These came to see him, accepted his diamonds and some gold cups, giving him a few pounds for his immediate wants, and took the valuables to Bristol to sell, promising to send him the money procured for them. Time dragged on, but nothing came from the Bristol merchants, and at last it began to dawn on Avery that there were pirates on land as well as at sea. His frequent letters to the merchants brought at the most but a few occasional shillings, which were immediately swallowed up by the payment of his debts for the bare necessities of life at Bideford.

At length, when matters were becoming desperate, Avery was taken ill and died "not being worth as much as would buy him a coffin. This buccaneer was killed by an explosion of gunpowder on board the Oxford during a banquet of Morgan's captains off Hispaniola in One of Gasparilla's gang up to , when they were broken up by the United States Navy. His favourite hunting-ground was the Gulf of Mexico. One of Captain Bartholomew's crew in the Royal Fortune. Captured by H. Swallow off the West Coast of Africa. He had been terribly burnt by an explosion of a barrel of gunpowder, and while seated "in a private corner, with a look as sullen as winter," a surgeon of the king's ship came up and asked him how he came to be blown up in that frightful manner.

He died the same night. Third mate on board Woodes Rogers's ship, the Duke , but was by profession a surgeon, in which latter capacity he had sailed on a previous voyage with Dampier. A terror to all shipping in the Gulf of Mexico in the early part of the nineteenth century. Brought to Boston as a prisoner in , taken thence to Kingston, Jamaica, and there hanged.

For some extraordinary reason the American juries seldom would condemn a pirate to death, so that whenever possible the pirate prisoners were handed over to the English, who made short shift with them.

Ran away from Port Royal, Jamaica, in June, , on a "privateering" venture in a ship of thirty guns. Caught and brought back by the frigate Ruby , and put on trial by the Lieutenant-Governor Molesworth, who was at that time very active in his efforts to stamp out piracy in the West Indies. Bannister entirely escaped punishment, capital or otherwise, as he was released by the grand jury on a technical point, surely most rare good fortune for the captain in days when the law was elastic enough to fit most crimes, and was far from lenient on piracy.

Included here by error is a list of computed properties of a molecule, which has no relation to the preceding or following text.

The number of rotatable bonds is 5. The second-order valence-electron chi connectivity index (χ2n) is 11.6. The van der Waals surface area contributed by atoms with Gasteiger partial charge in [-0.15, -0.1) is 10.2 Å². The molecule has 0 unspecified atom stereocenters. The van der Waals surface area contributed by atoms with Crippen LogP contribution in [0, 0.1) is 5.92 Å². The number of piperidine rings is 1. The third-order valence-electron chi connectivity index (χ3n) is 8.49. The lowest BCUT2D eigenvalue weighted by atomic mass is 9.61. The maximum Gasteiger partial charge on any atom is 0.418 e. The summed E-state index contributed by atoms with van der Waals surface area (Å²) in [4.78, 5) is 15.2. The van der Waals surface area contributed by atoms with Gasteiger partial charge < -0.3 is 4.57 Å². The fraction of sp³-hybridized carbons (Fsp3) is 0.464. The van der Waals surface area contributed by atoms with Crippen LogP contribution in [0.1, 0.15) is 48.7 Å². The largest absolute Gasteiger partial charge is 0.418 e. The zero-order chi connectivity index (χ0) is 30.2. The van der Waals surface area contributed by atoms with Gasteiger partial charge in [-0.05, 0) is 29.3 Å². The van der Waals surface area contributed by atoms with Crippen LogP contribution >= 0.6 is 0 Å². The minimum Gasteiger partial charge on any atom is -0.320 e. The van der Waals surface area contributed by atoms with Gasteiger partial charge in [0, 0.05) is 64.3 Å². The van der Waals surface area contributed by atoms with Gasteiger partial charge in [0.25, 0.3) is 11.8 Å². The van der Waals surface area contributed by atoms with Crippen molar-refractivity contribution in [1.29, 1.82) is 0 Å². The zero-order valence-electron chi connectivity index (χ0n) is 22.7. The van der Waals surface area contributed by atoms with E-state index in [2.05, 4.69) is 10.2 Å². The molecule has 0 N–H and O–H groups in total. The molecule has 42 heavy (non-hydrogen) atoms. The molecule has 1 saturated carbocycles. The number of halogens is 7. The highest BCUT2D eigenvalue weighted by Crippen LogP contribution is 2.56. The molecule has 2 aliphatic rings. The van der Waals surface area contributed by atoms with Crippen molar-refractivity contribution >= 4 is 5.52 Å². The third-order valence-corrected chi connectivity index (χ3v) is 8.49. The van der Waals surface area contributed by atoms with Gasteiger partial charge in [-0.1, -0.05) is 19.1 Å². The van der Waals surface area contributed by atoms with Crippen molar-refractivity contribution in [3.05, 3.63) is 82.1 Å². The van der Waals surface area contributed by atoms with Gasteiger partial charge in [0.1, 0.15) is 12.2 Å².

Six months later the indefatigable captain again eluded the forts, and for two years succeeded in dodging the frigates sent out by Governor Molesworth to capture him. Finally, in January, , Captain Spragge sailed victoriously into Port Royal with Bannister and three other buccaneers hanging at the yard-arm, "a spectacle of great satisfaction to all good people, and of terror to the favourers of pirates. Barbary Corsair. Son of a Turkish renegade and a Christian mother.

In Barbarossa made his headquarters at Tunis, [Pg 46] in return for which he paid the Sultan one-fifth of all the booty he took. One of his first and boldest exploits was the capture of two richly laden galleys belonging to Pope Julius II. Next year he captured a Spanish ship with soldiers on board. In he was invited by the Moors to assist them in an attempt to retake the town and port of Bujeya from the Spaniards. After eight days of fighting, Barbarossa lost an arm, and the siege was given up, but he took away with him a large Genoese ship.

In Barbarossa changed his headquarters to Jijil, and took command of an army of 6, men and sixteen galliots, with which he attacked and captured the Spanish fortress of Algiers, of which he became Sultan.


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Barbarossa was by now vastly rich and powerful, his fleets bringing in prizes from Genoa, Naples, Venice, and Spain. Eventually Charles V. Master of a Breton ship, the Mychell , of St. Malo, owned by Hayman Gillard. Captured by an English ship in Her crew was made up of nine Bretons and five Scots. In June, , this buccaneer sailed from Port Royal to the Orinoco.

He took and plundered the town of Santo Tomas, and returned the following March. These the pirates, under the command of Captains Barnes and Coxon, carried back to Jamaica and delivered up to Lord Vaughan, the Governor of the island.

Vaughan treated the Bishop well, and hired a vessel specially to send him back to Castagona, for which kindness "the good old man was exceedingly pleased. Turned pirate and served in the Ranger in Pirate, Socialist, and orator.